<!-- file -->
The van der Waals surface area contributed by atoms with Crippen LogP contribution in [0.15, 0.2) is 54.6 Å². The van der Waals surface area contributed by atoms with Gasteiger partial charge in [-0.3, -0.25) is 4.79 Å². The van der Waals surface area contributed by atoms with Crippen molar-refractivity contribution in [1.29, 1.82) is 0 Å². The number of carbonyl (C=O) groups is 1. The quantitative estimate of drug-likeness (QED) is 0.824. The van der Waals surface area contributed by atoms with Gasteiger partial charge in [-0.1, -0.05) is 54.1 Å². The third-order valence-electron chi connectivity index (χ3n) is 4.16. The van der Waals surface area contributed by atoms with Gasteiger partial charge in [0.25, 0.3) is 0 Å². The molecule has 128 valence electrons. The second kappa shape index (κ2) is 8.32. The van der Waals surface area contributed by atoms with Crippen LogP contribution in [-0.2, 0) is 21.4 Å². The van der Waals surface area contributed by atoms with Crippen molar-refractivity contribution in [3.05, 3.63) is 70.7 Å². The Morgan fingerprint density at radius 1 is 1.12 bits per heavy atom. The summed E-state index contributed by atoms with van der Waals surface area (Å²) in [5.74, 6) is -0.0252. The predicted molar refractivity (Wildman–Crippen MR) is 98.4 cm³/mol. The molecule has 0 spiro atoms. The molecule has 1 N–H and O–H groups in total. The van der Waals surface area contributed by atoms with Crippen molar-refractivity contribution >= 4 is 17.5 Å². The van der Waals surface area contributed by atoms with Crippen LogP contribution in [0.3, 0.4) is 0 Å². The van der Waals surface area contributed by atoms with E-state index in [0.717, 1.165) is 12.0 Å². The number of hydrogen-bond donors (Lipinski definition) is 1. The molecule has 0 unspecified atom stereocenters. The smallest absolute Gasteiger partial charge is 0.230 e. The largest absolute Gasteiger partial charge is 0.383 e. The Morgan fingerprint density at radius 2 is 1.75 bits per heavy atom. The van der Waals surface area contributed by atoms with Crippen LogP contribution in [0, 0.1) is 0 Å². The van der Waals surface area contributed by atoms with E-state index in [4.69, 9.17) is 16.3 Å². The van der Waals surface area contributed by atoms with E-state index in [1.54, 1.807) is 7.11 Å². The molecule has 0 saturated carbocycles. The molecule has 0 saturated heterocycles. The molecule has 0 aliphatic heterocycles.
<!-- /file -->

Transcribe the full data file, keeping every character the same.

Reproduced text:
The van der Waals surface area contributed by atoms with Crippen LogP contribution in [0.15, 0.2) is 54.6 Å². The van der Waals surface area contributed by atoms with Gasteiger partial charge in [-0.3, -0.25) is 4.79 Å². The van der Waals surface area contributed by atoms with Crippen molar-refractivity contribution in [1.29, 1.82) is 0 Å². The number of carbonyl (C=O) groups is 1. The quantitative estimate of drug-likeness (QED) is 0.824. The van der Waals surface area contributed by atoms with Gasteiger partial charge in [-0.1, -0.05) is 54.1 Å². The third-order valence-electron chi connectivity index (χ3n) is 4.16. The van der Waals surface area contributed by atoms with Gasteiger partial charge in [0.25, 0.3) is 0 Å². The molecule has 128 valence electrons. The second kappa shape index (κ2) is 8.32. The van der Waals surface area contributed by atoms with Crippen LogP contribution in [-0.2, 0) is 21.4 Å². The van der Waals surface area contributed by atoms with Crippen molar-refractivity contribution in [3.05, 3.63) is 70.7 Å². The Morgan fingerprint density at radius 1 is 1.12 bits per heavy atom. The summed E-state index contributed by atoms with van der Waals surface area (Å²) in [5.74, 6) is -0.0252. The predicted molar refractivity (Wildman–Crippen MR) is 98.4 cm³/mol. The molecule has 0 spiro atoms. The molecule has 1 N–H and O–H groups in total. The van der Waals surface area contributed by atoms with Crippen molar-refractivity contribution >= 4 is 17.5 Å². The van der Waals surface area contributed by atoms with Crippen LogP contribution in [0.3, 0.4) is 0 Å². The van der Waals surface area contributed by atoms with E-state index in [0.717, 1.165) is 12.0 Å². The number of hydrogen-bond donors (Lipinski definition) is 1. The molecule has 0 unspecified atom stereocenters. The smallest absolute Gasteiger partial charge is 0.230 e. The largest absolute Gasteiger partial charge is 0.383 e. The Morgan fingerprint density at radius 2 is 1.75 bits per heavy atom. The van der Waals surface area contributed by atoms with Crippen LogP contribution in [0, 0.1) is 0 Å². The van der Waals surface area contributed by atoms with E-state index in [4.69, 9.17) is 16.3 Å². The van der Waals surface area contributed by atoms with E-state index in [1.54, 1.807) is 7.11 Å². The molecule has 0 saturated carbocycles. The molecule has 0 saturated heterocycles. The molecule has 0 aliphatic heterocycles.